I've been a software engineer for ~30 years, and I learned that lesson decades ago myself...which is why I'm most definitely NOT building my HA on "one protocol/device", and am also "integrating individual, open API based systems".  The only difference here is that I recognize my Zigbee mesh network and the lights that are a part of it as an open API based system.

One of SmartThings biggest advantages over its competitors is being able to easily integrate various subsystems; it be a shame to ignore it.

I agree.  That's why I'm not ignoring it.

The added cost is a drop in the bucket in the grand scheme of things

Yes, the cost of the Hue Bridge is a very small part of the overall cost of a HA system.  But it's a cost that doesn't buy me anything I want/need, and as such represents a bad value.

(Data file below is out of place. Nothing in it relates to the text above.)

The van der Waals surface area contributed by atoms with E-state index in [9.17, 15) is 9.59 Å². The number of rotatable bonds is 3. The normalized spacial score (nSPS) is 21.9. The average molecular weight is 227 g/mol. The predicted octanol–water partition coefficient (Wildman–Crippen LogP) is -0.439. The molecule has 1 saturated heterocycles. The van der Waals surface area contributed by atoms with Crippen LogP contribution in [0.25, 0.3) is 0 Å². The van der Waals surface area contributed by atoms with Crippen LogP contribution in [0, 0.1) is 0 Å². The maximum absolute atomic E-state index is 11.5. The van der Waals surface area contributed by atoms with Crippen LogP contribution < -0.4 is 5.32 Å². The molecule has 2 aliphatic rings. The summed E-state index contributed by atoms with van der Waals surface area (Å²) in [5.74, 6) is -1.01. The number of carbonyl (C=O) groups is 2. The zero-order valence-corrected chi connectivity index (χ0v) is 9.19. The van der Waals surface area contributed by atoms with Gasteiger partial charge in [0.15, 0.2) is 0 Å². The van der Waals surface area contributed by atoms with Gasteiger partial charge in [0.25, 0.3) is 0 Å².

and as far as unnecessary, is every drop on your net connected to the same switch? Every WiFi node connected to the same AP? Of course not; every well designed network has branches. And while I suppose you could deem them as unnecessary, they have purpose.

Are you talking about a home TCP/IP network, or one set up to handle a substantial business?  I have one active WiFi router in my house (with a spare in the closet in case of a malfunction) that handles all internet traffic, and several devices that communicate directly with one another via WiFi, Bluetooth, Zigbee and Zwave.  I'm automating a home as a fun hobby, not building the next Space Shuttle.
« Last Edit: April 14, 2016, 06:53:51 pm by DParker »

Re: Lighting systems....so confused ...Please Help
« Reply #27 on: April 14, 2016, 07:53:44 pm »